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This is the sixth year that the Financial Times has published its ranking of Executive MBA programmes – part-time MBA degrees for working managers.
The ranking is compiled using data from two sets of surveys; one is completed by alumni who graduated from the respective programmes three years ago, in 2003, and the other by the business schools.
More than 8,000 alumni were contacted to participate in the 2006 ranking and over 4,000 completed the online questionnaire. The overall response rate was 53 per cent.
In 2005, the response rate was 43 per cent.
This year 104 business schools took part in the survey, compared with 95 in 2005. Of these 104 schools, 90 had a sufficient response rate (20 per cent of alumni and a minimum of 20 responses in total) to be considered for the ranking of the top 85 programmes.
Data from alumni questionnaires are used to determine positions in five of the 16 criteria that make up the ranking; from “Salary today (US$)” to “Aims achieved rank”. The figures for these five criteria include data collected by the FT over three years.
The data collected in 2006 (from the EMBA class that graduated in 2003) carries 50 per cent of the total weight. Data from the 2005 and 2004 rankings are each given 25 per cent of the total weight. If only two years of data is available, then the ratio is 60 per cent from this year’s survey and 40 per cent from the 2005 survey.
The first four criteria in the table examine the salaries and career progression of alumni from before they started their EMBA to the present day – usually a period of around five years. These four contribute 50 per cent of the final score.
The following process is applied to salary data before it is used to calculate the salary figure presented in “Salary today (US$)”.
To start with, salary data of alumni working in the non-profit and public service sectors, or who are full-time students, are removed.
Purchasing Power Parity (PPP) rates supplied by the World Bank are then used to convert the remaining salary data to US$ PPP equivalent figures. PPP rates are rates of currency conversion which are applied to iron out differences in purchasing power between different currencies, in this case so that alumni salary data can be standardised and compared meaningfully.
After this conversion has been completed, the very highest and lowest salaries are excluded before the average salary is calculated for each school. The data that are shown on the table are the US$ PPP figures.
The salary percentage increase, “Salary increase %”, is calculated according to the differences in average salary for each school before alumni started the EMBA and today.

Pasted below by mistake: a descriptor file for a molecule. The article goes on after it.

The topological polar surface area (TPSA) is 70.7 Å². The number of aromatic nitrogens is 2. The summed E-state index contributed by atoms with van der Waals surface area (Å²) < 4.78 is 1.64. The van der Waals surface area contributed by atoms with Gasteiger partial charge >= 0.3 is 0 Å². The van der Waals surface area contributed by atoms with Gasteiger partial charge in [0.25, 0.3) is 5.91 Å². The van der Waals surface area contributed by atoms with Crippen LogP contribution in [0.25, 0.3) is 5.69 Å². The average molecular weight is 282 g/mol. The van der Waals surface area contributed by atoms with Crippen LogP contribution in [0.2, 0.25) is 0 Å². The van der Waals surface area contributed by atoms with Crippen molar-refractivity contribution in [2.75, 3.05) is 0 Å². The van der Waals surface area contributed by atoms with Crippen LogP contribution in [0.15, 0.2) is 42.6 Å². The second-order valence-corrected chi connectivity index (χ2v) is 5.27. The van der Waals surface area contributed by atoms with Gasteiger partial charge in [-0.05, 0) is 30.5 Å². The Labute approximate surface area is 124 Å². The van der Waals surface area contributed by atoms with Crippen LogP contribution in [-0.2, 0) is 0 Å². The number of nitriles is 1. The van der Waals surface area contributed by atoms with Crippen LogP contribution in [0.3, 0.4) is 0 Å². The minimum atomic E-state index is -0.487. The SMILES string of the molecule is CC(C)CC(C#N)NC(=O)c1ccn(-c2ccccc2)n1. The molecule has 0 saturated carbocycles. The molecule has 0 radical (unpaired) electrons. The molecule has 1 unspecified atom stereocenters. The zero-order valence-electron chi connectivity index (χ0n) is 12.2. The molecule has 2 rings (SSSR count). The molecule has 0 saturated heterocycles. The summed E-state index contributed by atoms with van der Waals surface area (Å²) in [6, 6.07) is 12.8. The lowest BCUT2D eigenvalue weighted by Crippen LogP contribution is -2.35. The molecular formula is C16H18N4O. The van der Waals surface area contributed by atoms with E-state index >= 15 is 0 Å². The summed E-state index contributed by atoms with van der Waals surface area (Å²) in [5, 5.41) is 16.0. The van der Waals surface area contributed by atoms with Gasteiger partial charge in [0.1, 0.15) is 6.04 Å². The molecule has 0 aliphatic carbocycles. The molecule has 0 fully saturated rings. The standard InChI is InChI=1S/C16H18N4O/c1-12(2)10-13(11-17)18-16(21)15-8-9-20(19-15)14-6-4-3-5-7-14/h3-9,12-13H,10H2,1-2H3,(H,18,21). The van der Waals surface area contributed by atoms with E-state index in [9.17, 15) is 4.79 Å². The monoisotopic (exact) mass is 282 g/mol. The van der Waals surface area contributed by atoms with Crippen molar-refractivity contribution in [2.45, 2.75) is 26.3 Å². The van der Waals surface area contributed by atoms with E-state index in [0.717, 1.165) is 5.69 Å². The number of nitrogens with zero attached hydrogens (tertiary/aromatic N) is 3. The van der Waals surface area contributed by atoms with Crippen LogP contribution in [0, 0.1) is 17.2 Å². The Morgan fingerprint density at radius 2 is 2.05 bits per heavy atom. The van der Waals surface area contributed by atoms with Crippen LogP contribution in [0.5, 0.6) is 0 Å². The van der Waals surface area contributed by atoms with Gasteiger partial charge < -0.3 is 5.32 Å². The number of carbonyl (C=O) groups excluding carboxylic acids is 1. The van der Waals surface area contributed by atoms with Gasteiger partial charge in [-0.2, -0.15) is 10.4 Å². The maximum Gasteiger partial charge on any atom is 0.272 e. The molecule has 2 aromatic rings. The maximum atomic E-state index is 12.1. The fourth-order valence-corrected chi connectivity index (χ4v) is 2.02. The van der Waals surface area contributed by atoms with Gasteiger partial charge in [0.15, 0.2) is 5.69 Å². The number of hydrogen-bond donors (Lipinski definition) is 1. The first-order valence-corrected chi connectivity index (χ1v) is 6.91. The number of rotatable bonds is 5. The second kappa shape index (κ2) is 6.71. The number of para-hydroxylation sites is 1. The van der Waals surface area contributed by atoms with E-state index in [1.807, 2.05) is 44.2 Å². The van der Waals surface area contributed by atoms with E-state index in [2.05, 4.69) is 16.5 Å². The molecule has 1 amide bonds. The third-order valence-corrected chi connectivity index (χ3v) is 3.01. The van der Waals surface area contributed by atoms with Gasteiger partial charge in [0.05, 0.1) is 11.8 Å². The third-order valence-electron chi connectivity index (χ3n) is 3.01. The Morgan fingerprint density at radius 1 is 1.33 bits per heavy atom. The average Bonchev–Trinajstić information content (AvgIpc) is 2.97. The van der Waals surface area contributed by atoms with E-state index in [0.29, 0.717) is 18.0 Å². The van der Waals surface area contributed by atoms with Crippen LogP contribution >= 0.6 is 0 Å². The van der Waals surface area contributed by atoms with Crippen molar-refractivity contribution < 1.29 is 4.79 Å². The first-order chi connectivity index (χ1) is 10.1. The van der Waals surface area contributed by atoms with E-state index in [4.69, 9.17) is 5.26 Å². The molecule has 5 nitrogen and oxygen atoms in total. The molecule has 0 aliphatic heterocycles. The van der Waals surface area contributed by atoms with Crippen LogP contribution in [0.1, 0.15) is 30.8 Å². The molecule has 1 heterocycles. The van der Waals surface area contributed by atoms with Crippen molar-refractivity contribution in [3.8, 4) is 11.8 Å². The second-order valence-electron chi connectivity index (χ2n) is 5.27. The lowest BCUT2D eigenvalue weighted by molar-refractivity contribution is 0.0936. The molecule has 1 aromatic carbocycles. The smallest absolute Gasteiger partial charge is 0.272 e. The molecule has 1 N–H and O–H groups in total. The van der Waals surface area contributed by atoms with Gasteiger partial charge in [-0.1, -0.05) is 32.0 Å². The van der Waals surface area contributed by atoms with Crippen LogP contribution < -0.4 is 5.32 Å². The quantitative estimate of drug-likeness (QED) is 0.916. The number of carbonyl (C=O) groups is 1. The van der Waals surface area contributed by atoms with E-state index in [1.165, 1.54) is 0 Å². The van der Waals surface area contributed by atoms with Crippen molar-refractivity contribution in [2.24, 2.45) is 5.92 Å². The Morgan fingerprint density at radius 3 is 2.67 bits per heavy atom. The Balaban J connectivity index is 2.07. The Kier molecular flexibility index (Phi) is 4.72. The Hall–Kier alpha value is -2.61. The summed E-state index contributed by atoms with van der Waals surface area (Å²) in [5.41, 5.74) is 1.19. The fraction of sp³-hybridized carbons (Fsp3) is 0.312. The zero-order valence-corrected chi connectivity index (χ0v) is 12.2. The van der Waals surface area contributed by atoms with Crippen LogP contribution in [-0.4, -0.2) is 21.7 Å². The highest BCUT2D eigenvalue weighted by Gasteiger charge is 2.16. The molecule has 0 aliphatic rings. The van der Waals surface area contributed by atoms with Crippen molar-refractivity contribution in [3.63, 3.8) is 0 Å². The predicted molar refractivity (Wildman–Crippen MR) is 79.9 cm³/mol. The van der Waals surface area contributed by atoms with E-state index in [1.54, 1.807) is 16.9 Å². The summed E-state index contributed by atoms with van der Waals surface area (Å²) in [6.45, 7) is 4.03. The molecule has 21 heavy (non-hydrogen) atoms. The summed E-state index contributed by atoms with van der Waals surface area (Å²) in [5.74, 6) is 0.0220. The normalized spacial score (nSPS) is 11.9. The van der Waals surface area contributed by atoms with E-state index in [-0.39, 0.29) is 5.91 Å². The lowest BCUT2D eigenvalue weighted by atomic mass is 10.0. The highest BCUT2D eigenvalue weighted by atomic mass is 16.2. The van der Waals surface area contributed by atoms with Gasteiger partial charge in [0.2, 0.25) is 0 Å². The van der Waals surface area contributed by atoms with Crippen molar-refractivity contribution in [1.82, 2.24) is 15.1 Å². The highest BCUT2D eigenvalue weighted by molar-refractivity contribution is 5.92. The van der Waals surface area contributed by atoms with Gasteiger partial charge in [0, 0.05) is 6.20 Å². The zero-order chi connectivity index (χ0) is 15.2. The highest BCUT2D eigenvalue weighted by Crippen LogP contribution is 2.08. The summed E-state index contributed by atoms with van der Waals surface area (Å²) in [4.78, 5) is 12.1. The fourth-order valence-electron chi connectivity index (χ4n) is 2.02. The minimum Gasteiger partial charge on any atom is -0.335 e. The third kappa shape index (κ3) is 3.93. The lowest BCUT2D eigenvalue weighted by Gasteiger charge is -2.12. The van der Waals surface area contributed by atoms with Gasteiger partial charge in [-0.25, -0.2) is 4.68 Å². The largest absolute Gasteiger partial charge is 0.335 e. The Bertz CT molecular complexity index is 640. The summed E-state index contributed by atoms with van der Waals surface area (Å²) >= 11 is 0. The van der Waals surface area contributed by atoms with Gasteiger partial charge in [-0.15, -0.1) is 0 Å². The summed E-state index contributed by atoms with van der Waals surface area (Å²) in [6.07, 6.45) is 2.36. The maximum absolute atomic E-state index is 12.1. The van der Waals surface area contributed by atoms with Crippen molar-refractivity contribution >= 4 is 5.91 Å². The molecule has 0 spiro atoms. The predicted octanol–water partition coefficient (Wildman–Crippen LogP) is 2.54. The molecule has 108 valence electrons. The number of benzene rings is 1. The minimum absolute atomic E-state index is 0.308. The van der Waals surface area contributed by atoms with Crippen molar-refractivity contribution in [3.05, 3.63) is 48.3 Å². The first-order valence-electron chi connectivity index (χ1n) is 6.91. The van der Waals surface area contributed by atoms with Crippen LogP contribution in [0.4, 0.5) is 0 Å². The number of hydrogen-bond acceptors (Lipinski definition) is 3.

The next two criteria measure the career success of alumni before and after the EMBA. “Career progress rank” quantifies changes in the level of seniority and the size of the company in which alumni now work versus before the EMBA. “Work experience rank” takes into account the seniority of alumni, the size of the company they worked for, the length of time they stayed there and any international work experience all before they began the EMBA.
The fifth criterion, “Aims achieved”, assesses the extent to which the school has enabled respondents to fulfil their goals or reasons for doing an EMBA. It carries 5 per cent of the total weighting.
The next eight criteria, from “Women Faculty (%)” to “Languages” are calculated using data from the business school survey. They measure the diversity of faculty, board members and EMBA students at each school, and the international reach of the EMBA programme. These criteria contribute 25 per cent of the final rank.
Of the final three criteria, two are based on data from the business school survey.
The last criterion in the table, “FT research rank” is calculated according to research conducted by the Financial Times on the number of articles published by faculty members in 40 international academic and practitioner journals.
The period for which publications are assessed is January 2003 until June 2006. For each publication, a point (or a fraction, if there is more than one author) is awarded to the school where the author is currently employed. The final rank combines the absolute number of publications with the number of publications adjusted for faculty size.
After all calculations have been applied to the data for each of the different ranking criteria, the Z-scores are applied on a column-by-column basis. That is, for each criterion on the table, a separate set of Z-scores is calculated. Z-scores take into account the differences in score between each school in that column and the spread of scores between the top and bottom school.
The Z-scores in each field are then multiplied by the column weights (see table key). The multiplied Z-scores from each criterion are then added together to give a final score for each school. This final score is presented as the school’s overall rank for 2006.
All the criteria which contribute to the final ranking have underlying Z-scores but in the table the data is presented as US$ equivalents, ranks, percentages, or in the case of languages, the number of languages required on graduation.
Additional research by Wai Kwen Chan
Database consultant: Judith Pizer of Jeff Head Associates, Amersham, UK.
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